Report No. 64
3.5. Two views as to drawing the line.-
This necessarily takes us to the well-known controversy whether all behaviour which is deemed to be morally undesirable ought to be punished by the Criminal law. That a line must be drawn between the demands of sexual morality and the requirements of the Penal Code, is not in dispute. But two views prevail in the matter,-that is to say, with reference to the question where precisely the line ought to be drawn. According to the narrower view, the law should reach only acts causing positive harm.
According to the wider view, the law should also punish behaviour which, though not causing positive harm to the individual, may damage the cherished moral fabric of the society, and destroy values which are considered worth preserving at all costs. The usual testing ground of this controversy has been the subject of criminal sanctions for certain indecent acts between males; but the controversy is of a recurring nature. In the West, Lord Devlin and Professor Hart have been the chief exponents of these two ideas.1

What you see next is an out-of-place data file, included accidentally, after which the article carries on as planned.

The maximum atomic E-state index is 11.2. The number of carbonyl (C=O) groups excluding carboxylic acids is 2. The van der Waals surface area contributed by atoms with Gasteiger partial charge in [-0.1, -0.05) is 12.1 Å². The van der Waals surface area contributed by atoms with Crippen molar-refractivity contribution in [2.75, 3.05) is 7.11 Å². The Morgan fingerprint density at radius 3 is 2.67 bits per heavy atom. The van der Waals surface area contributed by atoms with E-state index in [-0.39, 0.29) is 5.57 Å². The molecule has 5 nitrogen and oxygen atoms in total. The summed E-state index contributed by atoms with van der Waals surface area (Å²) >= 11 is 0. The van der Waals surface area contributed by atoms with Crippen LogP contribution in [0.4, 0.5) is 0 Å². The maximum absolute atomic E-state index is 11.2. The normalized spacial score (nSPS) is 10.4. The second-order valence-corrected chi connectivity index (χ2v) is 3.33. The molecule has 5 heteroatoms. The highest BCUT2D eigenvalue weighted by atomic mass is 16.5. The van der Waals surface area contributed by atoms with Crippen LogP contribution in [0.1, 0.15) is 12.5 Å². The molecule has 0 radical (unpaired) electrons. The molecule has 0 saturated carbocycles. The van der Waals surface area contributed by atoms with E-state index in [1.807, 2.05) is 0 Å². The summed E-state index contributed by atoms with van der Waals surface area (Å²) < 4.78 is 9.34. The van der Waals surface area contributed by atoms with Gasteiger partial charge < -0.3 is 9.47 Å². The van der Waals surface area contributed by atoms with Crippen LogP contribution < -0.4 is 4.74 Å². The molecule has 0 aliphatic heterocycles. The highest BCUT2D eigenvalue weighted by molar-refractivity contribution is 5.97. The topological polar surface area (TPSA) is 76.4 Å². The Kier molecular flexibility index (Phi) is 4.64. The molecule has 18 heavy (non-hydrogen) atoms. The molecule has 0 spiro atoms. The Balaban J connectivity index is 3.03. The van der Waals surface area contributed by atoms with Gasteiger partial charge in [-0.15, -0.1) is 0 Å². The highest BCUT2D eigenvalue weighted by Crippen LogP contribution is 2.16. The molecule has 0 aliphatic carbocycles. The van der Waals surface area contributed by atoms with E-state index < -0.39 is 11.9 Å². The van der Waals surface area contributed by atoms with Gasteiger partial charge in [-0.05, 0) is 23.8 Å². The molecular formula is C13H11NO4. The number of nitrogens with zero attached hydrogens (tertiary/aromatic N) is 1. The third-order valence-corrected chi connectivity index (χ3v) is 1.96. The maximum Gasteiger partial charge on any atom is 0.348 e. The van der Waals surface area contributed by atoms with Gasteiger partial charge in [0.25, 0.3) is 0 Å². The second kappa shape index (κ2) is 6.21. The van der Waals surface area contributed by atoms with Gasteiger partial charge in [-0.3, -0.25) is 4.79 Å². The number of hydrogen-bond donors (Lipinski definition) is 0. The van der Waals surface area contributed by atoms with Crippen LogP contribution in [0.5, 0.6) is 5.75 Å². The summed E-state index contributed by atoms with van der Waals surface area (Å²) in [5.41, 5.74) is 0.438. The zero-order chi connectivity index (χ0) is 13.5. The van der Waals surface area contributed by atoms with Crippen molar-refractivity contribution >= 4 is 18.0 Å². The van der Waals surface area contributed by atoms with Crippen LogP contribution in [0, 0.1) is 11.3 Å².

1. (a) H.L.A. Hart Law Liberty and Morality, (1963).
(b) R. Dworkin Lord Devlin and the Enforcement of Morals, (1966) 75 Yale LJ 986.
(c) Hart Social Solidarity and the Enforcement of Morality, (1967) 35 U CHI L Rev.
(d) Kadish The Crisis of Overcriminalisation, (1967) 374 Annals of the American Academy of Political Sciences 157.
(e) Stephen Liberty, Equality, Fraternity, in Radcliffe (Ed.) Limits of Liberty, (1966), p. 435.
(f) Rolf, Sarborius Enforcement of Morality, (1971) 81 Yale LJ 891.
(g) Louch Siu and Crime, (1968) 43 Philosophy 38 (45).
(h) Rostow The Enforcement of Morals, (1960) Cambridge LJ 174.